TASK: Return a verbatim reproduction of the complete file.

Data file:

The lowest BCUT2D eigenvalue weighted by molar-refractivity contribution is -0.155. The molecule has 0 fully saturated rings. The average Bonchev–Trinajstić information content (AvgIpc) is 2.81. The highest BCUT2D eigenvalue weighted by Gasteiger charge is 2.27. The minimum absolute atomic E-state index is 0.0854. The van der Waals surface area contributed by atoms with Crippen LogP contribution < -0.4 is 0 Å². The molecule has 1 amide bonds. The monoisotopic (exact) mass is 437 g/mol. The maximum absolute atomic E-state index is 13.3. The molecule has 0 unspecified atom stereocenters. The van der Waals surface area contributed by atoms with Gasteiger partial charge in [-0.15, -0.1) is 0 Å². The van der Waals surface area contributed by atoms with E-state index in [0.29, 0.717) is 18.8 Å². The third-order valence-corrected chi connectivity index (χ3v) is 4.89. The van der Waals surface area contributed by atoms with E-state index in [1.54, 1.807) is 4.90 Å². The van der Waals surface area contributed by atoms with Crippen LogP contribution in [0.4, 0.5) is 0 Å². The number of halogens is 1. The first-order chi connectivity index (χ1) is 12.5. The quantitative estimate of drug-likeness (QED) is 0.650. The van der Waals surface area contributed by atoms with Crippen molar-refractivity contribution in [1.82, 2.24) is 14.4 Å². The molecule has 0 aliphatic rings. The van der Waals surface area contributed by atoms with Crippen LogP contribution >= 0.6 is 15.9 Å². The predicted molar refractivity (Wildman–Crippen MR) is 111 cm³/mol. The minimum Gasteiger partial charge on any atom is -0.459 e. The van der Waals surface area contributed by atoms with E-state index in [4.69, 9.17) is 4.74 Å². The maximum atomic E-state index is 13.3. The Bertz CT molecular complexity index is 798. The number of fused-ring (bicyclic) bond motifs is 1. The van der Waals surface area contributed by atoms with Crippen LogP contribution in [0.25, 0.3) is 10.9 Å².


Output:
The lowest BCUT2D eigenvalue weighted by molar-refractivity contribution is -0.155. The molecule has 0 fully saturated rings. The average Bonchev–Trinajstić information content (AvgIpc) is 2.81. The highest BCUT2D eigenvalue weighted by Gasteiger charge is 2.27. The minimum absolute atomic E-state index is 0.0854. The van der Waals surface area contributed by atoms with Crippen LogP contribution < -0.4 is 0 Å². The molecule has 1 amide bonds. The monoisotopic (exact) mass is 437 g/mol. The maximum absolute atomic E-state index is 13.3. The molecule has 0 unspecified atom stereocenters. The van der Waals surface area contributed by atoms with Gasteiger partial charge in [-0.15, -0.1) is 0 Å². The van der Waals surface area contributed by atoms with E-state index in [0.29, 0.717) is 18.8 Å². The third-order valence-corrected chi connectivity index (χ3v) is 4.89. The van der Waals surface area contributed by atoms with E-state index in [1.54, 1.807) is 4.90 Å². The van der Waals surface area contributed by atoms with Crippen LogP contribution in [0.4, 0.5) is 0 Å². The number of halogens is 1. The first-order chi connectivity index (χ1) is 12.5. The quantitative estimate of drug-likeness (QED) is 0.650. The van der Waals surface area contributed by atoms with Crippen molar-refractivity contribution in [1.82, 2.24) is 14.4 Å². The molecule has 0 aliphatic rings. The van der Waals surface area contributed by atoms with Crippen LogP contribution >= 0.6 is 15.9 Å². The predicted molar refractivity (Wildman–Crippen MR) is 111 cm³/mol. The minimum Gasteiger partial charge on any atom is -0.459 e. The van der Waals surface area contributed by atoms with E-state index in [4.69, 9.17) is 4.74 Å². The maximum atomic E-state index is 13.3. The Bertz CT molecular complexity index is 798. The number of fused-ring (bicyclic) bond motifs is 1. The van der Waals surface area contributed by atoms with Crippen LogP contribution in [0.25, 0.3) is 10.9 Å².